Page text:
History: The Literature of Bukharan Jewry

Because until the beginning of the 16th century the Jews of Iran, Afghanistan and Central Asia constituted one community, they had a common literature, which was created in their common literary language—the classical Judeo-Persian. In the early 16th century the poet Khaja Bukhari composed a poem about Daniel, "Daniel-nama." In the 17th century the poet Elisha b. Samuel Raghib wrote a verse and prose work entitled Ben ha-Melekh ve-ha-Zufi ("The Prince and the Sufi") about the same subject which in Hebrew literature is treated in Abraham ibn Hasdai's Ben ha-Melekh ve-ha-Nazir ("The Prince and the Hermit"). In the 18th century the poet Joseph b. Isaac Bukhari wrote a poem "Antiochus nama" about the Maccabees and a poem "Haft Biradarau" ("Seven Brothers") about Hannah and her seven sons (following a poem on the same subject by a Judeo-Persian poet, Imrani, who lived at the end of the 15th–—beginning of the 16th century).

At the beginning of the 19th century the poet Ibrahim ibn Abi-l-Khayr dedicated a poem in memory of his contemporary Khuidadcha (Khudaidad) who had been executed for refusing to convert to Islam. R. Simeon Hakham (1843–1910), who came to Jerusalem in 1890, laid the foundation for the Erez Israel literary school of Bukharan Jewish literati, which engaged primarily in translations. His greatest achievements were the translation into Judeo-Tajik of the Bible and of Abraham Mapu's Ahavat Ziyyon, popular with generations of Bukharan Jews. Members of the school of R. Simeon Hakham also translated Shakespeare's Comedy of Errors and Abraham Friedberg's Zikhronot le-Veit David.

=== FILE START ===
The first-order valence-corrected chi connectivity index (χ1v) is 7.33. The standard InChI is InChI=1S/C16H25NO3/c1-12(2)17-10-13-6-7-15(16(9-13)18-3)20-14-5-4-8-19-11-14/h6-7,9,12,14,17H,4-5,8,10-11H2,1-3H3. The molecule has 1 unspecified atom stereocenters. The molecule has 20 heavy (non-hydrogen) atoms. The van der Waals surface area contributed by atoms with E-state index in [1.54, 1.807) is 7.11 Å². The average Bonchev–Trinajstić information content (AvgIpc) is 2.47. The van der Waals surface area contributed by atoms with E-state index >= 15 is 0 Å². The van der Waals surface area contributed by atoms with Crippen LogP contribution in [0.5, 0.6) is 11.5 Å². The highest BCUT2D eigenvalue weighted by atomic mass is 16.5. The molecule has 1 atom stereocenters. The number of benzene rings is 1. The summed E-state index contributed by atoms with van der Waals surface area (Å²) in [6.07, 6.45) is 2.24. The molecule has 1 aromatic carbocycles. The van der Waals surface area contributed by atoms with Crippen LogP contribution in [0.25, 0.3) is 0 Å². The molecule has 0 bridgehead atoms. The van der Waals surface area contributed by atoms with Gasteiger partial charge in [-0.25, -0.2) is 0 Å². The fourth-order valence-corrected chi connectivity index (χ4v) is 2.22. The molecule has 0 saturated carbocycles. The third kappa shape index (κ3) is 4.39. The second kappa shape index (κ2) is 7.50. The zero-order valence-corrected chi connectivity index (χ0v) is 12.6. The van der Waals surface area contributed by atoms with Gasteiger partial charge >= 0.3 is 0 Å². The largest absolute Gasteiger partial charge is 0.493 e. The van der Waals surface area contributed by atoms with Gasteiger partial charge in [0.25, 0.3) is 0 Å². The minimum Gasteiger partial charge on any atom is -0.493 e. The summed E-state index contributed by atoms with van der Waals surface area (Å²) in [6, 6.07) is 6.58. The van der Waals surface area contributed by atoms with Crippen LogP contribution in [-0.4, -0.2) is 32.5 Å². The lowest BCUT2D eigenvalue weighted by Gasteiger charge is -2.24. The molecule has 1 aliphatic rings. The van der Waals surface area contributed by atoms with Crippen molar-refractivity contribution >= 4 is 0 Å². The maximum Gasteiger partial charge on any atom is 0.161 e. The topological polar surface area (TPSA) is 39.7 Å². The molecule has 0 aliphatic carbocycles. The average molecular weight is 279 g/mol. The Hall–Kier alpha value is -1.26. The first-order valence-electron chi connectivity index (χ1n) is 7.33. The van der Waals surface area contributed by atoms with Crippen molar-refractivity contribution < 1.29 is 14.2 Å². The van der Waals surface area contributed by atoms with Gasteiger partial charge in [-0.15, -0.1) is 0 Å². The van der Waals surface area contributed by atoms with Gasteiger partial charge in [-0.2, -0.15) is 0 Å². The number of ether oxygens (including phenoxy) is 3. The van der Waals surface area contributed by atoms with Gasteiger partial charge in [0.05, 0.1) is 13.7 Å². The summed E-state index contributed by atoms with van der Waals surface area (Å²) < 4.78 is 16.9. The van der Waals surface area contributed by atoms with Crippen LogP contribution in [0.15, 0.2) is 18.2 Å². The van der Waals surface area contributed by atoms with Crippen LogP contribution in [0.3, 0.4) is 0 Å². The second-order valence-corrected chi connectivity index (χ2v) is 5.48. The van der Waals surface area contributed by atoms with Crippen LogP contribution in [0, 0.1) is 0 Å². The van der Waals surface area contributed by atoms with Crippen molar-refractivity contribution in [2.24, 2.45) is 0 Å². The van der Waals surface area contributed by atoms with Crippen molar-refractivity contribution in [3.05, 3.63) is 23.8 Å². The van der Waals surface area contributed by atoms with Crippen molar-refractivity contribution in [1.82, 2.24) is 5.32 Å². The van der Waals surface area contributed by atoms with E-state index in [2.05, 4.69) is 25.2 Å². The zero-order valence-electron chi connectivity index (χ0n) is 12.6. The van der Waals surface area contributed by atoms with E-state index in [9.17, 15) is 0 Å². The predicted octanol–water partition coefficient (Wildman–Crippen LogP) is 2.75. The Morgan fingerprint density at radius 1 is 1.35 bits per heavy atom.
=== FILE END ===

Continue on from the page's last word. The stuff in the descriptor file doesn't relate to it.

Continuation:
The Judeo-Bukharan literature created during the Soviet period follows the path of Soviet literature in general. From an artistic point of view its most important creations are the prose works (whose most prominent representatives are J. Hayyimov, N. Fuzailov, M. Yitshaqbayev, B. Qalandrov, G. Samandarov). Drama, written for the most part for performance by amateur troupes, is influenced by contemporary Uzbek plays (the foremost dramatists are J. Hayyimov, and M. Amonov), while poetry is influenced by the Tajik literature, which in terms of language is very close to the Judeo-Bukharan literature. Prominent from the artistic standpoint are the poems of Muhib (Mordechai Bachayev) and Y. Kurayov.

As has been stated, Judeo-Bukharan literature ceased in 1940; from that time to the present day no work has been issued in this language in the Soviet Union.